A week later Eva's Mom deposits her on the doorstep with a suitcase then disappears from her life. Upstairs is Eva's half-sister, Iris. Until this day, neither sister knew the other existed.
Iris, four years older and in high school, enters and wins many talent contests (elocution, dramatic readings, poetry, patriotic essays, and dance) in their small Ohio town and bergs like it within fifty miles. However, she must hide her earnings from her father, Edgar, a college professor of elocution, who has no qualms about stealing from his children.
Before long, Iris graduates from school and heads out to Hollywood. Because their dad basically abandons Eva to her own care, she soon drops out of school to join her older sister in Hollywood. They move into a rooming house and Iris shares her adventures with Eva as she holes up in their room until school is out each day.
Iris scores a few speaking roles in movies, but soon becomes involved in a gay sex scandal and gets blacklisted in Hollywood. The older more famous actress marries immediately and her career zooms on.
Soon Edgar reappears and along with a helpful make-up artist, Francisco, they decide to drive across country to find possible jobs in New York. Edgar thinks he can pass as a butler and with some training, Iris, can be a governess. As they drive through the west, Iris memories facts from The Little Blue Books, and the party grills her on Shakespeare. Luckily, father and daughter land jobs with an Italian nouveau riche family, the Torellis.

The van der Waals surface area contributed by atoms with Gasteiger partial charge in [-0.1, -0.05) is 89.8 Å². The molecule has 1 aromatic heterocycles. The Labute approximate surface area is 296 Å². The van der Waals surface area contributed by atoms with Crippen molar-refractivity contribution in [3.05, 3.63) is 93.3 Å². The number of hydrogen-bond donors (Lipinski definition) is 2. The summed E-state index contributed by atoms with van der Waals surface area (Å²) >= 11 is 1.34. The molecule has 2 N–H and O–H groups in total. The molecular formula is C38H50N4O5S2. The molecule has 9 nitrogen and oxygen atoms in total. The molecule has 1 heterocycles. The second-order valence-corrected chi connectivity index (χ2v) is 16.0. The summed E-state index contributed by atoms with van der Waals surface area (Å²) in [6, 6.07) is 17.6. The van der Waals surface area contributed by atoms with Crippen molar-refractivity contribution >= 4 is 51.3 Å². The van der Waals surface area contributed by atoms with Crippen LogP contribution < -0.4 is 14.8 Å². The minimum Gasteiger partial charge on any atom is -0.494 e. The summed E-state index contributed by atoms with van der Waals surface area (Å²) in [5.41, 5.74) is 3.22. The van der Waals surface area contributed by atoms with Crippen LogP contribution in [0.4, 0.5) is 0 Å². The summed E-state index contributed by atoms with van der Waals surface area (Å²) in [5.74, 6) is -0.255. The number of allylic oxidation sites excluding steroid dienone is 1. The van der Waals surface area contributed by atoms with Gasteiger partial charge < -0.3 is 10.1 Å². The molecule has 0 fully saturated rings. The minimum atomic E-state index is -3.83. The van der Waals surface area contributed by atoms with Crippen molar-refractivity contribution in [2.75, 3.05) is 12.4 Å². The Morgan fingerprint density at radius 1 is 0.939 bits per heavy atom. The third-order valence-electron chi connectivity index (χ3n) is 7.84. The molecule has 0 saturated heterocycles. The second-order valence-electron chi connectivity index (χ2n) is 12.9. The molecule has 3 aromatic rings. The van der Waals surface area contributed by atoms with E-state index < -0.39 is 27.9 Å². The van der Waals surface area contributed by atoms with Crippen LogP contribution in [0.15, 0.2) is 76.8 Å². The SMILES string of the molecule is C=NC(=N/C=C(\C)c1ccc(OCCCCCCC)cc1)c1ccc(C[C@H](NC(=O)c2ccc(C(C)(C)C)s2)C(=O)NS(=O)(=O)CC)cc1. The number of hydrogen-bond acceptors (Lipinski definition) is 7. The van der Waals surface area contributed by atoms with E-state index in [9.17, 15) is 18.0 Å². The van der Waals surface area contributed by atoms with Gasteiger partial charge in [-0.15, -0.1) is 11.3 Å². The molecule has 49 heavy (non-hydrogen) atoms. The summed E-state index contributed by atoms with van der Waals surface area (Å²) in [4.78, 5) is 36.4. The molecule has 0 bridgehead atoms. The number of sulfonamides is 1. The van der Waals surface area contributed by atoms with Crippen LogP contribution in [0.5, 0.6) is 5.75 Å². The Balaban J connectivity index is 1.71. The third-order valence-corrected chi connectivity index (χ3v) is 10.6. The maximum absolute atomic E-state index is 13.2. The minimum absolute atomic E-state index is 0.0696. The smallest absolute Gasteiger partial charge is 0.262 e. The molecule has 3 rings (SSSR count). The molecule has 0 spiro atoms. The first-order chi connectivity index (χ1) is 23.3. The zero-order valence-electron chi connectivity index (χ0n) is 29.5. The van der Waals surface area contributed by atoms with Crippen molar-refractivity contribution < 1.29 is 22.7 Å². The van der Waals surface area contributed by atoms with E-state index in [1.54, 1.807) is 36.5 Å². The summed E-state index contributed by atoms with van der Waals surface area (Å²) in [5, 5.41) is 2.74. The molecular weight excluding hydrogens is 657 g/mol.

Eva grows up to become a fortune teller. As Iris advised Eva, "It's the great thing about the war.... Anyone can be anyone." Iris adopts a son (somewhat illegally--they actually steal him from the orphanage) and falls in love with the Torellis' cook, Reenie, whom she convinces to leave her husband and move in with them.
To this crazy disfunctional family, Bloom brings her insight as a former psychotherapist. The 40s time period is captured well and a series of letters from a dear family friend, who was thrown out of the country for being Jewish describe some of the hardships of Europe including the Dresden bombings.
In no sense is this a light, hopeful book, yet it is very well-written and captures the complex relationships and dynamics of a modern American family in the midst of a rapidly changing world.
For a book about another family surviving WW II on the other side of the pond, try Amanda Hodginkson's 22 Britannia Road.
Have a soft spot in your heart for animals? Love unexpected and mesmerizing nature photographs? If so, this coffee table book is for you.
This book features the best of the best: a sampling of fifty years of winners from the Wildlife Photographer of the Year contest as well as an essay describing and presenting the history of the art.
It also includes some early nature photography, photographs that inspired later nature artists including Ansel Adams' 1941 photo "Snake River, the Tetons" with its magnificent play of light and shadows, curvilinear boulders and twin mountain peaks. Another great find is Eric Hosking's 1938 weirdly titled "The Tawny Owl that Robbed Me of an Eye" which turns out to a true story. Be careful while taking pictures of owls! Read more about Wildlife Photographer of the Year: 50 Years
I’m not from Jersey, but Philly, which is a short bridge- or boat-ride away, but boy has Ford captured the Jersey patois, sense of alienation, and its ironic humor. Plus that reverence Jerseyites feel for what they call The Shore, a kind of mythical Fun Paradise with nature in the otherwise cemented-over Northeast.
Something bad, really bad, has happened to The Shore. Houses and lives have been ripped apart and most everyone is in a bad mood. Hurricane Sandy recently ripped through and most people have lost not only their homes, their finances, but also confidence in the future. Read more about Let Me Be Frank With You